However exactly these things play out, it's very important to me, as a citizen and resident of the United States, that the U.S. achieve and maintain supremacy in genetic engineering. It's good to be loved, but if one cannot have both love and fear, then it is better to be feared than loved; for others determine whether they love you, but you determine whether they fear you. We ought not shirk the duty to use every prudent means to acquire and keep the biotechnologists for ourselves. If we, out of decency or out of fear of others' opinions, allow genetic engineers to live unwatched and uncontrolled in other countries, we're engaged in cruel pity--the sort of decency that, through our unwillingness to employ harsh measures, causes us to allow much worse things to come to pass. If, as it seems, genetic engineering is so threatening to us, then genetic engineering has to be brought under political control--ours. I propose a division of the earth into Heaven and Hell; I propose that we make it a delight for genetic engineers to work in the United States, and a nightmare for them to live anywhere else. If the rulers of other nations consider our measures unjust, let them petition us to admit their nations as States.

Lono said at April 22, 2005 1:12 PM:

There was a time that I seriously considered trying to modify the Tobacco Mosaic Virus to make it much much more virulent and distribute it to anti-smoking groups across the globe to help release it in the wild.

My point would not have been to try to eliminate the plant, which would likely prove impossible, but to drive up the price so much that millions would seriously consdier quitting smoking.

I feel certain that I would have been able to accomplish this feet over time even if it had required me to work at a specific lab or college to gain access to the necessary equipment and samples.

And thats at the present level of access and technology.

(Granted I am trained in Genetics and Molecular Biology, but this is not a hard thing to accomplish.)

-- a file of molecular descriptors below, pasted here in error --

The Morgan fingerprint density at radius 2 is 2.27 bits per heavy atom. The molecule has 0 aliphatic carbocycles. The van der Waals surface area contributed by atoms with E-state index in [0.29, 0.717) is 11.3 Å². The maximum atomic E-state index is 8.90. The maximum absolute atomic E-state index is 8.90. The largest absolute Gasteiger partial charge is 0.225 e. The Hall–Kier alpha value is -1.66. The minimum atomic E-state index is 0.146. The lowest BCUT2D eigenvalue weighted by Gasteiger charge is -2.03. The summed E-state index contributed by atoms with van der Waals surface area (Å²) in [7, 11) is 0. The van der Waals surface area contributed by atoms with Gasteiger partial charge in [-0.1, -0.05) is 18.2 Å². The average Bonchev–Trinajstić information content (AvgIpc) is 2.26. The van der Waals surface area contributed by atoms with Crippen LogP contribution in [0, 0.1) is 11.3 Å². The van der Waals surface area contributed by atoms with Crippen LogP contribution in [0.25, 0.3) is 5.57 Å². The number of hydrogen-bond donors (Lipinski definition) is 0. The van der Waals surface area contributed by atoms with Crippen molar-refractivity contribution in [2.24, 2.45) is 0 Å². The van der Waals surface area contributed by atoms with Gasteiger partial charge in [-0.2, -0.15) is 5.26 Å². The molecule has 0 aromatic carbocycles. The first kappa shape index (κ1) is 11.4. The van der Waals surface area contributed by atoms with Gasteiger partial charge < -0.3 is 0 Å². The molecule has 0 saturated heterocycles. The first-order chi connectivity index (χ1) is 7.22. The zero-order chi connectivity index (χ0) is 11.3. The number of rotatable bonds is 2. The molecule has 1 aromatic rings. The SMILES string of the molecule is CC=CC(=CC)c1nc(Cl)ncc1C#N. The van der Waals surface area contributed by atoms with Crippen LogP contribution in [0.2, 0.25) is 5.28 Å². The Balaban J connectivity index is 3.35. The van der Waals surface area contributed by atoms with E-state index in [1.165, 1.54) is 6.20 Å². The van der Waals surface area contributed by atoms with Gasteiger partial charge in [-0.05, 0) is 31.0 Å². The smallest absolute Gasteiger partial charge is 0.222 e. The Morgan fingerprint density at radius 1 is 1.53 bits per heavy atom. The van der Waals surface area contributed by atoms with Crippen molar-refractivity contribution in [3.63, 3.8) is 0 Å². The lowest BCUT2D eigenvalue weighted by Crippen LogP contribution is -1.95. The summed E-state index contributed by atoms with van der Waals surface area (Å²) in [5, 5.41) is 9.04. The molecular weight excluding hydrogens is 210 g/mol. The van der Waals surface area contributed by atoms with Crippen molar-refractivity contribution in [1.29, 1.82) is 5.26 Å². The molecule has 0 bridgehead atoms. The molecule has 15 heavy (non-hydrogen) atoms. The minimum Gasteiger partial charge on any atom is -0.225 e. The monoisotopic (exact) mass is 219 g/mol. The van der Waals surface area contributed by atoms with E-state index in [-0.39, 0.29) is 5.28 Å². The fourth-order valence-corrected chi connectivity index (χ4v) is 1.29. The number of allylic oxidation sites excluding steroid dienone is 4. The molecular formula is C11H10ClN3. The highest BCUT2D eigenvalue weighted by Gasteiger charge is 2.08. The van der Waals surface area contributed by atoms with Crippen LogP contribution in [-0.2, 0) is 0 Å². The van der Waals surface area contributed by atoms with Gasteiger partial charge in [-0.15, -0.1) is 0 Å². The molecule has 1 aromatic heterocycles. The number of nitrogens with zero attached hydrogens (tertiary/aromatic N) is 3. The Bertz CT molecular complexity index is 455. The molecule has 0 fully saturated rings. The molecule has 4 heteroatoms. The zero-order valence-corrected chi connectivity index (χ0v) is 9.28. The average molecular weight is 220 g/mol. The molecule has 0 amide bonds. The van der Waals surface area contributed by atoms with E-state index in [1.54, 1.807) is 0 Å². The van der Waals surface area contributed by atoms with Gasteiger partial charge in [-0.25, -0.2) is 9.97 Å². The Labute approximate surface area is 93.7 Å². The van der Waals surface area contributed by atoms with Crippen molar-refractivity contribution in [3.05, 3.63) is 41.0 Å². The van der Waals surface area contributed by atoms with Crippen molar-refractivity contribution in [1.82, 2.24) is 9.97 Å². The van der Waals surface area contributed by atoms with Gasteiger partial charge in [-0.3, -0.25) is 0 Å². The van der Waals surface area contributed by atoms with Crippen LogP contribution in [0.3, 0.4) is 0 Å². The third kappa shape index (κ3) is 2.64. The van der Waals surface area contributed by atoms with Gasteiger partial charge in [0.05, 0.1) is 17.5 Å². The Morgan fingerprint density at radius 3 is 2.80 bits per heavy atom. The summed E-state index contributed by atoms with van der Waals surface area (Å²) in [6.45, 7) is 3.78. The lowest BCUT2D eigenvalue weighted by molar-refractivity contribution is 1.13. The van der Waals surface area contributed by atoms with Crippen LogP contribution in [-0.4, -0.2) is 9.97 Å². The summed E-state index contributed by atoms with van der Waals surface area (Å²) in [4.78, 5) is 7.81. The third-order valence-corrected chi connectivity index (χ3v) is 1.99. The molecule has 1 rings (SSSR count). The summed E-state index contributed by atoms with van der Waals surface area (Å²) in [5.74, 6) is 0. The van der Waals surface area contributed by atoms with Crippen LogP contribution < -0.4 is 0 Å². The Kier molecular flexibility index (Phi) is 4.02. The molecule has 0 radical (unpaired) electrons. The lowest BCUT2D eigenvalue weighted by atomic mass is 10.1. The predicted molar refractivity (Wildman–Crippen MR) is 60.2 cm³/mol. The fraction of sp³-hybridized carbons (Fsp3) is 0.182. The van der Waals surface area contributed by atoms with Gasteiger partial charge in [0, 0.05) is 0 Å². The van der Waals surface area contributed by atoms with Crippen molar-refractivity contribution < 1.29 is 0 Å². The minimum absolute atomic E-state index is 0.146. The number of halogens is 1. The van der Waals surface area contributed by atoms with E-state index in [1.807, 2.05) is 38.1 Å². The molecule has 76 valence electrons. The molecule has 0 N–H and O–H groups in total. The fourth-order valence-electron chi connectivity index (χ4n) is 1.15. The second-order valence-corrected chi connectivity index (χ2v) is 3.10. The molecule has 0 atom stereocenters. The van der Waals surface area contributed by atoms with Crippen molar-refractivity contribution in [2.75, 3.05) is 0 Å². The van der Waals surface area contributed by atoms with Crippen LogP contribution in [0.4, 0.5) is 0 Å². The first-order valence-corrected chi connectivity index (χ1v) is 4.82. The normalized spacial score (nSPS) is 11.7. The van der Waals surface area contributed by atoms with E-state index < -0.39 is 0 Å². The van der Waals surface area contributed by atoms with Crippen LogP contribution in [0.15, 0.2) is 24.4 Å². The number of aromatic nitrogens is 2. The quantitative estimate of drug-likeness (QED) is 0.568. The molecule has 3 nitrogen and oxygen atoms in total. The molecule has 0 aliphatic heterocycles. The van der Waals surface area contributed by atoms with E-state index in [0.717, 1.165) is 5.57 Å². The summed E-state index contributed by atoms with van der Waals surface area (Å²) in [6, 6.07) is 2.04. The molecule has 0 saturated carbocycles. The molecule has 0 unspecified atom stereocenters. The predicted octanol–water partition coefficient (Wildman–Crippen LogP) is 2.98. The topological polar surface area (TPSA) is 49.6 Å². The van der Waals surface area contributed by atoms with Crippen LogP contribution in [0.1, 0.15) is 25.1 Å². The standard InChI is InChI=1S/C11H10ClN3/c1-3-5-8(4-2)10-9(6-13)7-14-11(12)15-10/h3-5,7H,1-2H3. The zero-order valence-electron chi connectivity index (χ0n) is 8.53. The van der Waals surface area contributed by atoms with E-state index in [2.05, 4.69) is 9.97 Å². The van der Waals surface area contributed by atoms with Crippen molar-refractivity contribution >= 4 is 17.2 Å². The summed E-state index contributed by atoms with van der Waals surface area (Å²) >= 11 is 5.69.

I will really be surprised if some future fanatic doesn't consider themself some kind of hero - creating viruses that destroy tobacco or say marijuana plants - and will not attempt what I only once considered.

And I do not believe this can be compared to access to Nuclear Bomb technology - because it is really just an accident of chemistry and physics that the elements needed to make those bombs are so rare to find on Earth and thus are much more easily controlled.

I hope that any would be mad scientist seriously considers the real dangers that introducing new "synthetic" viruses and species to the world can bring - not only in their current form - but also in a future mutable lines.

This spectre I fear much more than any other technology we are currently playing with.

Brett Bellmore said at April 22, 2005 2:27 PM:

A number of aspects of the genetic code, though currently, so far as we know, universal, are largely arbitrary, such as which DNA codons translate into which amino acids. Theoretically, you could take somebody's DNA sequence, decompile it into a higher level code, recompile it with the arbitrary aspects permuted, and the resulting biology would function just as before... except that it would be totally immune to viral infection, except by viruses specifically designed to function for that permutation. Because viruses use your celular machinery, and that machinery would read the viral genes as giberish.